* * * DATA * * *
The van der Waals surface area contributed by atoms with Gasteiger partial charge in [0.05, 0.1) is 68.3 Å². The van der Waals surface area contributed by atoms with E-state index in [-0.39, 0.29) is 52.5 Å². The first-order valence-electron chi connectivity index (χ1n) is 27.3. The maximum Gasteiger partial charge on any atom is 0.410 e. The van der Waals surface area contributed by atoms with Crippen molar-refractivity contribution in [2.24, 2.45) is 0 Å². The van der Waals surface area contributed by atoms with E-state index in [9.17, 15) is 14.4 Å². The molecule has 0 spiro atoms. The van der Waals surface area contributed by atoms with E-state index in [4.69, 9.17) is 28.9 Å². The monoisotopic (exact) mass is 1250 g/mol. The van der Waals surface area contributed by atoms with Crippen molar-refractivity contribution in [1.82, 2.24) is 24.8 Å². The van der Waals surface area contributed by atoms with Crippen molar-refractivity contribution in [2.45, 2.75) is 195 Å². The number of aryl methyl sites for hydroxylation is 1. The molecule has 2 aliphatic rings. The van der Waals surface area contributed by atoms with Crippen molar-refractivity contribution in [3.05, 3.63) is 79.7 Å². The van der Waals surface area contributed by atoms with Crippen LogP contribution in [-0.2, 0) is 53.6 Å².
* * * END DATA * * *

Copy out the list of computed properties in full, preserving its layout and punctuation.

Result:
The van der Waals surface area contributed by atoms with Gasteiger partial charge in [0.05, 0.1) is 68.3 Å². The van der Waals surface area contributed by atoms with E-state index in [-0.39, 0.29) is 52.5 Å². The first-order valence-electron chi connectivity index (χ1n) is 27.3. The maximum Gasteiger partial charge on any atom is 0.410 e. The van der Waals surface area contributed by atoms with Crippen molar-refractivity contribution in [2.24, 2.45) is 0 Å². The van der Waals surface area contributed by atoms with E-state index in [9.17, 15) is 14.4 Å². The molecule has 0 spiro atoms. The van der Waals surface area contributed by atoms with E-state index in [4.69, 9.17) is 28.9 Å². The monoisotopic (exact) mass is 1250 g/mol. The van der Waals surface area contributed by atoms with Crippen molar-refractivity contribution in [1.82, 2.24) is 24.8 Å². The van der Waals surface area contributed by atoms with Crippen molar-refractivity contribution in [2.45, 2.75) is 195 Å². The number of aryl methyl sites for hydroxylation is 1. The molecule has 2 aliphatic rings. The van der Waals surface area contributed by atoms with Crippen molar-refractivity contribution in [3.05, 3.63) is 79.7 Å². The van der Waals surface area contributed by atoms with Crippen LogP contribution in [-0.2, 0) is 53.6 Å².